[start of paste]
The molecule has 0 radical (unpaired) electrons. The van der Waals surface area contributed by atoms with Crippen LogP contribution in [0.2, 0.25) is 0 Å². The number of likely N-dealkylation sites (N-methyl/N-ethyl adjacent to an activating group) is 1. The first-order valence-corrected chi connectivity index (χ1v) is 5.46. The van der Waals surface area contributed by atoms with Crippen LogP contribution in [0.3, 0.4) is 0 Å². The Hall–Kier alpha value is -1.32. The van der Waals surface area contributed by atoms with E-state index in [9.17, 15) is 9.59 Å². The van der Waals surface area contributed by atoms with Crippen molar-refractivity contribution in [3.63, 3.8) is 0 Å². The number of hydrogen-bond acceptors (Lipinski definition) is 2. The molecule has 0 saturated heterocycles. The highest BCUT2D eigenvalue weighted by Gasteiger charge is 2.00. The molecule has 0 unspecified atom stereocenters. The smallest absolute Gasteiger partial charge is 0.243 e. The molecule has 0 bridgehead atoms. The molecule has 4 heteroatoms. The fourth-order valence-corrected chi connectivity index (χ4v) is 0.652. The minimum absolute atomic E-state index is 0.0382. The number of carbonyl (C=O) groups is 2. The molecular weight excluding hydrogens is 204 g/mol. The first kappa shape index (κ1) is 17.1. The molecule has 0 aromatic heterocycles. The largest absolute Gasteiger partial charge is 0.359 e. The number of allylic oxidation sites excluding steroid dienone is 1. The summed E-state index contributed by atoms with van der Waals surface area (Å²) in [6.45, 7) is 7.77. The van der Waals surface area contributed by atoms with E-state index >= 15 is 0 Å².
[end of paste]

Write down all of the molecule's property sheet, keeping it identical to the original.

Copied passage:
The molecule has 0 radical (unpaired) electrons. The van der Waals surface area contributed by atoms with Crippen LogP contribution in [0.2, 0.25) is 0 Å². The number of likely N-dealkylation sites (N-methyl/N-ethyl adjacent to an activating group) is 1. The first-order valence-corrected chi connectivity index (χ1v) is 5.46. The van der Waals surface area contributed by atoms with Crippen LogP contribution in [0.3, 0.4) is 0 Å². The Hall–Kier alpha value is -1.32. The van der Waals surface area contributed by atoms with E-state index in [9.17, 15) is 9.59 Å². The van der Waals surface area contributed by atoms with Crippen molar-refractivity contribution in [3.63, 3.8) is 0 Å². The number of hydrogen-bond acceptors (Lipinski definition) is 2. The molecule has 0 saturated heterocycles. The highest BCUT2D eigenvalue weighted by Gasteiger charge is 2.00. The molecule has 0 unspecified atom stereocenters. The smallest absolute Gasteiger partial charge is 0.243 e. The molecule has 0 bridgehead atoms. The molecule has 4 heteroatoms. The fourth-order valence-corrected chi connectivity index (χ4v) is 0.652. The minimum absolute atomic E-state index is 0.0382. The number of carbonyl (C=O) groups is 2. The molecular weight excluding hydrogens is 204 g/mol. The first kappa shape index (κ1) is 17.1. The molecule has 0 aromatic heterocycles. The largest absolute Gasteiger partial charge is 0.359 e. The number of allylic oxidation sites excluding steroid dienone is 1. The summed E-state index contributed by atoms with van der Waals surface area (Å²) in [6.45, 7) is 7.77. The van der Waals surface area contributed by atoms with E-state index >= 15 is 0 Å².